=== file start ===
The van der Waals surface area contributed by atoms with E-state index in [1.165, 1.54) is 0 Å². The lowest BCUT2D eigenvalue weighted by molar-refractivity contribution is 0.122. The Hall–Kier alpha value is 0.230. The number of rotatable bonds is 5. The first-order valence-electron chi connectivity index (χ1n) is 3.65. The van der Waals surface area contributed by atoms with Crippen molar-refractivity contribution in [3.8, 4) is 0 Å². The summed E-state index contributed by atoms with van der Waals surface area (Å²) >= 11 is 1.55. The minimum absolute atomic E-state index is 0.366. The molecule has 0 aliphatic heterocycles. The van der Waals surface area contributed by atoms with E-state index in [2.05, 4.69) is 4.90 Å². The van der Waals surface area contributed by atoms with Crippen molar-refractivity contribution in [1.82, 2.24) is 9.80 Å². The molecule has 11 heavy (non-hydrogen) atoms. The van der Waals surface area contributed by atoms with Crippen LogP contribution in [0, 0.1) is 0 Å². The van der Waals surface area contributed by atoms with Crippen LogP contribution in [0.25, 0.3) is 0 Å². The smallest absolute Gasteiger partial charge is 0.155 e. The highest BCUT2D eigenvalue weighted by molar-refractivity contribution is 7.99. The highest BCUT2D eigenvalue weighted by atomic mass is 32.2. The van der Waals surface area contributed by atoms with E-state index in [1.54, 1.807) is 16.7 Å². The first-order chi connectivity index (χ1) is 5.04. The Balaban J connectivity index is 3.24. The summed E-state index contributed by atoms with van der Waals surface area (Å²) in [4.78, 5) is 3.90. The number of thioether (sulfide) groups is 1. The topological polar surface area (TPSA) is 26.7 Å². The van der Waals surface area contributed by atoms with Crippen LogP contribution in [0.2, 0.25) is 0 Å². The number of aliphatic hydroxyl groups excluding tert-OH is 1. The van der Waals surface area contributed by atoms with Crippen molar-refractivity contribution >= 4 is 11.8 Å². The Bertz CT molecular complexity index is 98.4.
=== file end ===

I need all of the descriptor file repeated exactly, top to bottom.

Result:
The van der Waals surface area contributed by atoms with E-state index in [1.165, 1.54) is 0 Å². The lowest BCUT2D eigenvalue weighted by molar-refractivity contribution is 0.122. The Hall–Kier alpha value is 0.230. The number of rotatable bonds is 5. The first-order valence-electron chi connectivity index (χ1n) is 3.65. The van der Waals surface area contributed by atoms with Crippen molar-refractivity contribution in [3.8, 4) is 0 Å². The summed E-state index contributed by atoms with van der Waals surface area (Å²) >= 11 is 1.55. The minimum absolute atomic E-state index is 0.366. The molecule has 0 aliphatic heterocycles. The van der Waals surface area contributed by atoms with E-state index in [2.05, 4.69) is 4.90 Å². The van der Waals surface area contributed by atoms with Crippen molar-refractivity contribution in [1.82, 2.24) is 9.80 Å². The molecule has 11 heavy (non-hydrogen) atoms. The van der Waals surface area contributed by atoms with Crippen LogP contribution in [0, 0.1) is 0 Å². The van der Waals surface area contributed by atoms with Crippen LogP contribution in [0.25, 0.3) is 0 Å². The smallest absolute Gasteiger partial charge is 0.155 e. The highest BCUT2D eigenvalue weighted by molar-refractivity contribution is 7.99. The highest BCUT2D eigenvalue weighted by atomic mass is 32.2. The van der Waals surface area contributed by atoms with E-state index in [1.54, 1.807) is 16.7 Å². The first-order chi connectivity index (χ1) is 5.04. The Balaban J connectivity index is 3.24. The summed E-state index contributed by atoms with van der Waals surface area (Å²) in [4.78, 5) is 3.90. The number of thioether (sulfide) groups is 1. The topological polar surface area (TPSA) is 26.7 Å². The van der Waals surface area contributed by atoms with Crippen LogP contribution in [0.2, 0.25) is 0 Å². The number of aliphatic hydroxyl groups excluding tert-OH is 1. The van der Waals surface area contributed by atoms with Crippen molar-refractivity contribution >= 4 is 11.8 Å². The Bertz CT molecular complexity index is 98.4.